Sleep is one of those things that you take for granted until you’re not sleeping well. And, if you’re an adult over the age of 30, it may be a few years (or more) since you’ve “slept like a baby”. In my practice, I see a lot of peri-menopausal and menopausal women, most of whom have experienced some degree of sleep disturbance in the past few years. And, while some of the information below pertains to these women, much of it can apply to any adult who needs a bit of help getting some zzzz’s.
The Anatomy of Sleep
Sleep is divided into NREM (Non-Rapid Eye Movement) and REM (Rapid Eye Movement) sleep. We first enter into stages 1 and 2 of sleep, and then fall into stages 3 and 4 sleep, which are the deepest and most restorative sleep. REM sleep follows stage 4 and is when most dreaming takes place.
Each complete sleep cycle lasts about 90 to 110 minutes. Most adults will go through about four to six cycles in a full night of sleep.
It’s important to know where sleep disturbances take place in the night as it can help pinpoint root causes and direct treatment
There are a number of factors that can interfere with a good night’s sleep – some are more transient than others.
The following is on my “quick fix” list when people come to us with sleep concerns.
- Alcohol: While having a drink or two in the evening may help you fall asleep, it interferes with your ability to stay asleep. More specifically, it impairs your ability to get into the really restful stages 3/4 sleep, and also increases wakefulness through the night.
- Ambient light: Lack of a dark room (think pitch black) can interfere with your ability to fall and stay asleep. Streetlights, motion sensor lights and even light from an alarm clock can be problematic. Opt for blackout blinds and turn your alarm clock around.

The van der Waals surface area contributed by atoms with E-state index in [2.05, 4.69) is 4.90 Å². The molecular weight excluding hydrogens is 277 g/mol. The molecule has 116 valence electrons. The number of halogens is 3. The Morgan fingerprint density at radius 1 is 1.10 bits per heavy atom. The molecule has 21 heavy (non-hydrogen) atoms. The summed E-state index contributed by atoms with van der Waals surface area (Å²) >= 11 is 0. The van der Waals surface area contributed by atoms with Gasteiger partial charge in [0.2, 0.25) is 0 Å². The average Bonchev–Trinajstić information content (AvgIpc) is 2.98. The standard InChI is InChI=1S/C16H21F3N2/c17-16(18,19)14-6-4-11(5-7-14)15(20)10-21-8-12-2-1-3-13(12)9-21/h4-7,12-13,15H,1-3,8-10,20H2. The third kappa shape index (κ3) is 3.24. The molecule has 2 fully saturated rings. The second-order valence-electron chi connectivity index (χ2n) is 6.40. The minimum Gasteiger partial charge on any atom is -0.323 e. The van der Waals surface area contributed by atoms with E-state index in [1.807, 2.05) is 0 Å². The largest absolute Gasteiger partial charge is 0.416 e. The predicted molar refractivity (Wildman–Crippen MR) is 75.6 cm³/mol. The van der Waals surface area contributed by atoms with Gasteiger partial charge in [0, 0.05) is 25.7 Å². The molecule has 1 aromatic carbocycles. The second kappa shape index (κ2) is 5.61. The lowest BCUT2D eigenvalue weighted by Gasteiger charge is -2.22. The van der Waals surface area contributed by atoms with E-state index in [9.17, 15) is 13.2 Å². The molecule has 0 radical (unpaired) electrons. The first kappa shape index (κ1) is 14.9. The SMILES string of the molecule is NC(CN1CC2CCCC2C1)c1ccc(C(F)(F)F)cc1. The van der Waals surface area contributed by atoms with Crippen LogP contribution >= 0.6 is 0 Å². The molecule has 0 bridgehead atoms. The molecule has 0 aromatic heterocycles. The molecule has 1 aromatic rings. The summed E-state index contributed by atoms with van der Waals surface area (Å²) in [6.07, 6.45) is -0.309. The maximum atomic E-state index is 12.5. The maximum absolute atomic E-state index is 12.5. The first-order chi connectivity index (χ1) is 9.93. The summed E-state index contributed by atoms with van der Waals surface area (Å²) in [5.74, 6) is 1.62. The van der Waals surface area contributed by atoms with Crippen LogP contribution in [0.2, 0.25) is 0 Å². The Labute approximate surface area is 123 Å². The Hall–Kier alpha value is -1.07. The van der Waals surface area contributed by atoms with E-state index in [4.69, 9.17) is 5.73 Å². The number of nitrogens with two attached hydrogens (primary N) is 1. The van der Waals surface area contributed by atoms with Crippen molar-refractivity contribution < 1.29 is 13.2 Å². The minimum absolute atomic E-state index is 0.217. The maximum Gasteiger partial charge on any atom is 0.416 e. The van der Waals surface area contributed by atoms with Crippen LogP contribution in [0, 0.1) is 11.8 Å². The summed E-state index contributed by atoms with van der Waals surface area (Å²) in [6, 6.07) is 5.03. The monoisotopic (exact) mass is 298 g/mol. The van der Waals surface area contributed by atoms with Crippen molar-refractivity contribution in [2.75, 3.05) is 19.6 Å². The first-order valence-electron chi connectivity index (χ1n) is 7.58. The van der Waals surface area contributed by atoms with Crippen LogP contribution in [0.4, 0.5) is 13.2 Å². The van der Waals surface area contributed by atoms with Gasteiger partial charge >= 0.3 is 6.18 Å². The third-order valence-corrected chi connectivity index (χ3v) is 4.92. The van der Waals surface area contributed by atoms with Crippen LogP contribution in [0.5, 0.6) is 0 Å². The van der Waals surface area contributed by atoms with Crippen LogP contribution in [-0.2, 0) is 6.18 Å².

- Screen Time: Did you know that screens found on smart phones, tablets and even e-readers emit a wavelength of light that interferes with melatonin production? You can read more about this “blue light” phenomenon here, but in the meantime limit screen time for at least 3 hours before bed.
And, when the above don’t solve the problem, we focus on the following:
- Hormonal Balance: Shifts in estrogen and progesterone can alter our ability to get a good night’s sleep. Hot flashes and night sweats are particularly bothersome and make it difficult to transition from one sleep cycle to the next.
- Elevated Cortisol: Do you wake every night between 2-3 am? Have difficulty falling asleep? Wake hungry? Elevated cortisol may be at the root of your insomnia. Getting to the root cause is essential!
- Melatonin: While cortisol may also be implicated here, melatonin levels may also need to be addressed. As noted above, screen time can suppress melatonin production which greatly impacts sleep.
- Diet: Aside form caffeine and alcohol (two common culprits), food choices (especially timing of meals) can affect sleep quality.
Sleep is critical to our well-being and long-term health. Numerous studies have implicated sleep deprivation in the development of several chronic illnesses. And, while prescription sleep medications may help you get to sleep, they have a negative impact on the quality of your sleep so you may not wake rested.